ISAACS, NATHANIEL (1808–1872), South African trader and explorer, regarded as one of the founders of Natal. He left a record of his visits to the kraal of the Zulu kings, Chaka and Dingaan, Travels and Adventures in Eastern Africa, 1–2 (1836), which is an important contemporary account of Zulu life and customs. Isaacs was a nephew of Saul Solomon, merchant of St. Helena, and was sent from England at the age of 14 to join his uncle's countinghouse. In 1825, befriended by J.S. King, commander of the brig Mary, he accompanied him to Port Natal, and decided to explore the interior. His party reached the royal kraal of Chaka 130 miles inland, and was received by the monarch, who already knew King. Isaacs observed tribal life at close quarters and was later able to describe the tyrannical rule of Chaka with much horrifying detail. He traded in ivory and accompanied the Zulus in an expedition against a Swazi tribe (in which he was wounded) and was given the name "Tamboosa" (Brave Warrior). He was granted a concession of land at what is now Durban, which he surrendered to H.F. Fynn, another Natal pioneer. Much of our knowledge of Chaka Zulu derives from him.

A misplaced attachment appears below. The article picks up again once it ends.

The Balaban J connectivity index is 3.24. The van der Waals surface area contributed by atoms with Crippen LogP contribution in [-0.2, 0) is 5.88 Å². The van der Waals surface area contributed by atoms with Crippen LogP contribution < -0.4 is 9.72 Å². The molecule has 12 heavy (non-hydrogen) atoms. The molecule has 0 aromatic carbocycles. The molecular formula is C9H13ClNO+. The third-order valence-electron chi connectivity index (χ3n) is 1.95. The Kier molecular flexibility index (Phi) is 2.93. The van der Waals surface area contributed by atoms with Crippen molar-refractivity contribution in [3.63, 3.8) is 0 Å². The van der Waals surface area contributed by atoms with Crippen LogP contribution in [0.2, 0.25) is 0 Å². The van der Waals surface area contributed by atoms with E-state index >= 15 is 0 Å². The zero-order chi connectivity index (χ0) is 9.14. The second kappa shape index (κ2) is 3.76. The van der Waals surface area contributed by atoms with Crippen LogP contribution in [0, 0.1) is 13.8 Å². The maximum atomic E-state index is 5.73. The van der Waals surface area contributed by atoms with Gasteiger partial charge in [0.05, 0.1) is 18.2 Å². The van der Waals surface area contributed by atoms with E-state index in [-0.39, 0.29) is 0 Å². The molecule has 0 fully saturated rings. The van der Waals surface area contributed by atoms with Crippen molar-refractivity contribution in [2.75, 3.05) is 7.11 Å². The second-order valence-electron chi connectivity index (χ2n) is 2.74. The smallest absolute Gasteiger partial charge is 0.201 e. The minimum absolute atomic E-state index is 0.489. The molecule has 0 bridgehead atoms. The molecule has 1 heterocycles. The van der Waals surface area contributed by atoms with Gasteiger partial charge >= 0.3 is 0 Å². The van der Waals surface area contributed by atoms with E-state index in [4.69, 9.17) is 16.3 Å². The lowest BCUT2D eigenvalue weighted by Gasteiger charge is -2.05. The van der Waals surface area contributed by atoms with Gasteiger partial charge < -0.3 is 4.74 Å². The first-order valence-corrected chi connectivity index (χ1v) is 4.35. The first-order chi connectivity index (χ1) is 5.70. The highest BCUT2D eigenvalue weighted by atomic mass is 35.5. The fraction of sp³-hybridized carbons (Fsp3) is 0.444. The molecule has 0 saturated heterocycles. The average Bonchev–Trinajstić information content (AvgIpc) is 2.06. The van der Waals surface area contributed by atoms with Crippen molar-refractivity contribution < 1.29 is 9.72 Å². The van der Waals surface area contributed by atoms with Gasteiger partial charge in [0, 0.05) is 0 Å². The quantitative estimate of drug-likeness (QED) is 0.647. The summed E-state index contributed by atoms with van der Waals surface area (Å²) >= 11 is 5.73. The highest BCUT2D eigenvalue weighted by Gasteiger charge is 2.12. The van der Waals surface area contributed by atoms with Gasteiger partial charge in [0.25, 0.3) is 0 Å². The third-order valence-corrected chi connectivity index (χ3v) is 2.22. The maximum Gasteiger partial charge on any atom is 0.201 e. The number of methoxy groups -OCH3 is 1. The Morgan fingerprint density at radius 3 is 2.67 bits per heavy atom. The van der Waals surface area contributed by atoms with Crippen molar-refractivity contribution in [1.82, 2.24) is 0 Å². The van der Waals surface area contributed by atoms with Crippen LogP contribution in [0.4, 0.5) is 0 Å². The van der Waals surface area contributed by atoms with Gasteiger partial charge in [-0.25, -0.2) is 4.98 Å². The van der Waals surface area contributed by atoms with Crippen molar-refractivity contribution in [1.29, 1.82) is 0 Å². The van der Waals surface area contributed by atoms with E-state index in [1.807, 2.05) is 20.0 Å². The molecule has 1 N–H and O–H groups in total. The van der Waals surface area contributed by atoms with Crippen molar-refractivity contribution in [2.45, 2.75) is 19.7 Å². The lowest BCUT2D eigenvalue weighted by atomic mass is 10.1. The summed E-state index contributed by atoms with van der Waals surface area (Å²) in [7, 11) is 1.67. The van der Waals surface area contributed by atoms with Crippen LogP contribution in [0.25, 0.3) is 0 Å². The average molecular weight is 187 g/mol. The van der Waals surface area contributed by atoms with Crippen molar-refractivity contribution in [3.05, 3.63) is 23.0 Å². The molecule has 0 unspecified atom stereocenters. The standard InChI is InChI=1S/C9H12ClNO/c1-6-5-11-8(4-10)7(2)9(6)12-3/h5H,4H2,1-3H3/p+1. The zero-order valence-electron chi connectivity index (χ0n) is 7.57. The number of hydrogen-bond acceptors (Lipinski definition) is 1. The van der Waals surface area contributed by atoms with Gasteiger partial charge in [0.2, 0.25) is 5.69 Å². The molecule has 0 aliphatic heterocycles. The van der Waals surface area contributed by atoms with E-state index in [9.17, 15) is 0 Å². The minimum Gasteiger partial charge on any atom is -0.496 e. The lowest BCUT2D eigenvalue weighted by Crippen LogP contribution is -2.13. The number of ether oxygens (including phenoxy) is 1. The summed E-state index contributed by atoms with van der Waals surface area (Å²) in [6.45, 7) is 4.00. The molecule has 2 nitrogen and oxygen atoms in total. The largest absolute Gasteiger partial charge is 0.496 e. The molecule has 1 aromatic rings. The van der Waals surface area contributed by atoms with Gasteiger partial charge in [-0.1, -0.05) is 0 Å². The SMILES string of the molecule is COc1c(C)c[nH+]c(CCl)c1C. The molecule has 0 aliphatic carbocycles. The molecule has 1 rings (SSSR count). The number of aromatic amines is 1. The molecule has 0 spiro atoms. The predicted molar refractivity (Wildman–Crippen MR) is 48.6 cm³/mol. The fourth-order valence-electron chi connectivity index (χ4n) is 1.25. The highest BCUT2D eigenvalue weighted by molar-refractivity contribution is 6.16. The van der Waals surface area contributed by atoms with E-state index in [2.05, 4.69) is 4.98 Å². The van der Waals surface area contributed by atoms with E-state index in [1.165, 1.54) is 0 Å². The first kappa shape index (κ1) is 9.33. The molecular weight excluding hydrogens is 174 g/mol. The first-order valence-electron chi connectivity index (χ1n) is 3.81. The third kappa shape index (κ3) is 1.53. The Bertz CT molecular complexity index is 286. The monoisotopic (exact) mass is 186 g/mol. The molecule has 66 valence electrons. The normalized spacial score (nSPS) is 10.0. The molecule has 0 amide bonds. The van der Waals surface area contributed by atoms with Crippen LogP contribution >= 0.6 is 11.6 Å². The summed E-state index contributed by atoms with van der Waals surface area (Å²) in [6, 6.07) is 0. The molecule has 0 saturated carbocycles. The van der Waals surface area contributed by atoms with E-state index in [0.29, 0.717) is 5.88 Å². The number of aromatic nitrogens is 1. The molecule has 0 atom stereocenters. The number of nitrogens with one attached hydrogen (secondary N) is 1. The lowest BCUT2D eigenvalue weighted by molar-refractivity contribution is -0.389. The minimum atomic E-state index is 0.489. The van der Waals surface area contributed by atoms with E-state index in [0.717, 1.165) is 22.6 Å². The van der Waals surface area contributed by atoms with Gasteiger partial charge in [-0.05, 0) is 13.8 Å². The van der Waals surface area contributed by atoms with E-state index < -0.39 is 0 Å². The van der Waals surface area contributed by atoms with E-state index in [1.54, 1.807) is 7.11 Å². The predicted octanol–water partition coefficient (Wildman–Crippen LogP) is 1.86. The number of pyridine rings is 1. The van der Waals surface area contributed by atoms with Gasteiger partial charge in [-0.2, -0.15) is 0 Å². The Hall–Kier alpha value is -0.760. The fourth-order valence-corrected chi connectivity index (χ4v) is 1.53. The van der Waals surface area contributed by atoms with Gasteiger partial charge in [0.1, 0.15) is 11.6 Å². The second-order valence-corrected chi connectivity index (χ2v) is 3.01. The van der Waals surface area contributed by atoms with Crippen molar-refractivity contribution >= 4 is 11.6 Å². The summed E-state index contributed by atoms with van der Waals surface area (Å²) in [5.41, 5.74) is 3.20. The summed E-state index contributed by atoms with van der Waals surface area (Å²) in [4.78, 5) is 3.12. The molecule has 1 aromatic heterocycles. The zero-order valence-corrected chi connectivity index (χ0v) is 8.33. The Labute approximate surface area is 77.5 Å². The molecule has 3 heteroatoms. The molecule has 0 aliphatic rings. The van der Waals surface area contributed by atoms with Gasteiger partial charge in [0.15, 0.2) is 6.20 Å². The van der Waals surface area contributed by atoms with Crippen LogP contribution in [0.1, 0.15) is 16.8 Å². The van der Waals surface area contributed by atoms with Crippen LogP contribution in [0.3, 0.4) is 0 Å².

After Chaka's assassination by Dingaan, Isaacs vainly urged upon the Cape Government the advisability of colonizing Natal. He was then only 20, and he spent two more years in Natal where he trained the Zulus in cultivation and cattle raising. In 1831 he returned to England, still hoping Natal would be declared a colony, but received no encouragement. Natal was annexed by the British in 1843, but by then Isaacs was in West Africa, trading in Sierra Leone.
H.G. Mackeurton, The Cradle Days of Natal (1930), 125ff.; L. Hermann, A History of the Jews in South Africa (1935), 79–82. add. bibliography: M. Jolles, Samuel Isaac, Saul Isaac and Nathaniel Isaacs (1998).